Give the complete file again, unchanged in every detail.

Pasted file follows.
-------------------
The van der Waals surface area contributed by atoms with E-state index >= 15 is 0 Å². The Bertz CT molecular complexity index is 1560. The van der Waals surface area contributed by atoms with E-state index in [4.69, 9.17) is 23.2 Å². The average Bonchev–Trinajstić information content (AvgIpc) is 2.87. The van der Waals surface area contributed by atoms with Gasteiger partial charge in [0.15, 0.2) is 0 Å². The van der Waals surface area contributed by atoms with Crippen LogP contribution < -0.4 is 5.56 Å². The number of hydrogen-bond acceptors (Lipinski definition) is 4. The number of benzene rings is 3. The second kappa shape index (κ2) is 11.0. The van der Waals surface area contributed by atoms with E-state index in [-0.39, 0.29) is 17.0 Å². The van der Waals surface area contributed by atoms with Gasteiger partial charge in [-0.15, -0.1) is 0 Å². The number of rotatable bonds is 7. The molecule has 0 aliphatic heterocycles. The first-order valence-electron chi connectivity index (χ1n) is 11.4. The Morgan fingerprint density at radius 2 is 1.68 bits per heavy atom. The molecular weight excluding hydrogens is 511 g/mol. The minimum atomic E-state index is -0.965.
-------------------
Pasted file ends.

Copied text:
The van der Waals surface area contributed by atoms with E-state index >= 15 is 0 Å². The Bertz CT molecular complexity index is 1560. The van der Waals surface area contributed by atoms with E-state index in [4.69, 9.17) is 23.2 Å². The average Bonchev–Trinajstić information content (AvgIpc) is 2.87. The van der Waals surface area contributed by atoms with Gasteiger partial charge in [0.15, 0.2) is 0 Å². The van der Waals surface area contributed by atoms with Crippen LogP contribution < -0.4 is 5.56 Å². The number of hydrogen-bond acceptors (Lipinski definition) is 4. The number of benzene rings is 3. The second kappa shape index (κ2) is 11.0. The van der Waals surface area contributed by atoms with E-state index in [-0.39, 0.29) is 17.0 Å². The van der Waals surface area contributed by atoms with Gasteiger partial charge in [-0.15, -0.1) is 0 Å². The number of rotatable bonds is 7. The molecule has 0 aliphatic heterocycles. The first-order valence-electron chi connectivity index (χ1n) is 11.4. The Morgan fingerprint density at radius 2 is 1.68 bits per heavy atom. The molecular weight excluding hydrogens is 511 g/mol. The minimum atomic E-state index is -0.965.